The official student newspaper of The Hockaday School

The Fourcast

The official student newspaper of The Hockaday School

The Fourcast

The official student newspaper of The Hockaday School

The Fourcast

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Women Play Video Games, Too


Junior Addie Walker has been playing video games since she was 7 years old. Raised in a tech-savvy family with a hardcore gaming enthusiast for a brother, video games were a part of her childhood – from Pokemon then to the Sims 4 now. Even so, Walker does not call herself a gamer. The question is, why? According to a study conducted by the Pew Research Center, Walker is not alone. The report revealed that 49 percent of all Americans play video games, and this population is almost evenly split between men and women – 52 and 48 percent, respectively.

Only six percent of the female pool, however, admits to labelling themselves as a gamer.

Walker believes that this is largely due to skewed advertising.

“[Video games] are always advertised to boys, and when you do see them advertised to girls, it’s like ‘oh, take care of a kitten!’” Walker said. “When you’re young, you get it in your head that girls don’t play video games.”

Junior Asiyah Saeed also grew up playing video games, specifically those for the Nintendo DS and 3DS, as well as for the PSP.

Saeed is not surprised by these statistics.

“It’s true, a lot of girls do play video games,” Saeed said. “When I went to my first football game, I had my PSP in my bag, and I made a reference to Portal or something like that, and one of the St. Mark’s boys was like, ‘wait, you’re a girl! Why do you like video games?’ And I’m like, ‘It’s 2015, can’t you get over it?’”

Saeed’s passion and interest in video games inspired her to write about them for her junior research paper, specifically focusing on inaccurate portrayals of video games in the media.

“Games are not any different from books or movies, they are just more interactive…[but] they are seen as really, really bad in comparison. I wanted to challenge that stuff, like school shootings and murders, behavior and other negative stereotypes like that,” Saeed said. “As if games were the culprit of it all.”

But according to an Upper School survey of 105 students, 40 percent believe that women do not call themselves gamers because ‘it’s a guy thing.’

“Mass media leads us to believe that men are the only gamers in our society as they are often portrayed in television or in movies,” an anonymous student said in the survey. “We rarely view females playing video games in media and as a result, our understanding of gaming culture is skewed.”

Maeve Duggan, a research associate at the Pew Research Center, has written several acclaimed articles about media in the 21st century. In her “Gaming and Gamers” article, published in December of 2015, Duggan touches on how public attitudes towards games–like the ones Saeed mentions in her JRP–are often complex and uncertain.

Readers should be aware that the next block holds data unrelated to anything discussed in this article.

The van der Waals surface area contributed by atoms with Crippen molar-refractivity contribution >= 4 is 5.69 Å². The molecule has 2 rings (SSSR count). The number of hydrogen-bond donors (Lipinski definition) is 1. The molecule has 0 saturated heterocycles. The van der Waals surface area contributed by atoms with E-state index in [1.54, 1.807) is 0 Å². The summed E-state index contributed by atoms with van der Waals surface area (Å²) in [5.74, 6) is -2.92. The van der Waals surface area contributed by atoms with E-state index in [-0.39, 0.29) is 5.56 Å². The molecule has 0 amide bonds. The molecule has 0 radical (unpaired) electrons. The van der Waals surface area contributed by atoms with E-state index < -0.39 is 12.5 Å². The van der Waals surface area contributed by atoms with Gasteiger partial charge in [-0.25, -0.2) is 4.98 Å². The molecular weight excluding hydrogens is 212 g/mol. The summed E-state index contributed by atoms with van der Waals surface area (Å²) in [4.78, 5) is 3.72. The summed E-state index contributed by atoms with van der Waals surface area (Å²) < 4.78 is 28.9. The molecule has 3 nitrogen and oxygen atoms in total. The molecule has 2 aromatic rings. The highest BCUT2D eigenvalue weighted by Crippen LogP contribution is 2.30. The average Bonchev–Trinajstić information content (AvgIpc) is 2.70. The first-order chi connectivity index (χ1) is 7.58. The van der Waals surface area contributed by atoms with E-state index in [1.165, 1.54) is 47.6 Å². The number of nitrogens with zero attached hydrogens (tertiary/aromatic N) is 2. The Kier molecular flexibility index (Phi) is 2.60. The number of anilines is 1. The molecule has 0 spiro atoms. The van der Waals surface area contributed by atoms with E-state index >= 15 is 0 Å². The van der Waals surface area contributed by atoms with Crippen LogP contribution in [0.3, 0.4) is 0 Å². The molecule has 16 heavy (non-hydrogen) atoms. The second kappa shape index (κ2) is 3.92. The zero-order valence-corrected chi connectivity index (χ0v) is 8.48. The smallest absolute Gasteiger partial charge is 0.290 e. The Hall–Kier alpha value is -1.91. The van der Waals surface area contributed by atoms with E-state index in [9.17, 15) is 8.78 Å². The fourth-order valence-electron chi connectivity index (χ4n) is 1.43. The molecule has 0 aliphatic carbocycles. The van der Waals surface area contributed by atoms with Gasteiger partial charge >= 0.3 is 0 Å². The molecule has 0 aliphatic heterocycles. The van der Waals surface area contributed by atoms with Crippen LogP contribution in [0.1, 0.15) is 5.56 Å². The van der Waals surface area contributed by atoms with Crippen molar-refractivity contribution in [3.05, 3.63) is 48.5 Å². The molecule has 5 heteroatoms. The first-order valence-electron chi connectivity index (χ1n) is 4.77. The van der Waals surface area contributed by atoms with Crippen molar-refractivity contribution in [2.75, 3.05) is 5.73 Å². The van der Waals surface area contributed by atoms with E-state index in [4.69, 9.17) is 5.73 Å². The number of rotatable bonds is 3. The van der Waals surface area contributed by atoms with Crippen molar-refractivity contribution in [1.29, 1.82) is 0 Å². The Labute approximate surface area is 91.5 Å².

“In recent years, major debates have emerged about the societal impact of video games and the effect they have on the people who play them,” Duggan wrote. “Among the disputes: whether men predominate in gaming; whether games portray women and minorities poorly; whether violent games promote aggressive behavior; and whether games encourage positive attributes such as problem-solving skills, communication and teamwork.”

Thus, a negative stigma exists concerning gaming culture, and perhaps this contributes to why women are less inclined to call themselves gamers.

Saeed also notes that female dissociation from video games is due to sexist portrayals of women.

“A lot of video games have sexist portrayals of [women], or there are really flushed out characters of them [or] the drawings of them are very inappropriate,” Saeed said. “A lot of girls have turned away from that because they think that it’s inappropriate to like them.”

In 2014, the hashtag #womenaretoohardtoanimate went viral after Ubisoft announced that there would be no female character options in neither “Assassin’s Creed IV: Black Flag” nor “Far Cry 4.”

Alex Hutchinson, the game director, claimed that the animation process for female characters was too difficult without improved technology.

“We did our best,” Hutchinson said in an interview with Polygon. “It’s frustrating for us as it is for everybody else, so it’s not a big switch that you can just pull and get it done.”

Game developers and fans refused to believe this, however. Jonathan Cooper, a Naughty Dog animator and former “Assassin’s Creed III” animation director tweeted about the reality of designing female characters.

“In my opinion, I would estimate this to be a day or two’s work,” he said in a tweet on June 11, 2014. “Not a replacement of 8,000 animations.”

Senior Virginia Beshears, who enjoys playing video games in her limited spare time, agrees that because of reasons such as this, women are reluctant to play video games.

“Men push women out of spaces that are universal, but become stigmatized,” Beshears said. “There are so few video games with women in leading roles. Lara Croft [the female protagonist of the Square Enix video game franchise “Tomb Raider”] used to be a big deal, but as we’ve moved on, she’s not a thing anymore. That’s because women have been pushed out of this culture.

While some are reluctant to call themselves gamers for one reason or another, there is no denying that women are an active part of modern gaming culture. And when it comes down to it, it is evident that women play video games not to impress men or to make a statement, but simply because they enjoy playing them.

“I really like stories,” Saeed said. “[Video games are] different than reading a book because you have an active input on what you’re doing, and you feel like you are accomplishing something. It was just really fun for me to get into that.”

– Erin Thomas – Editor-in-Chief

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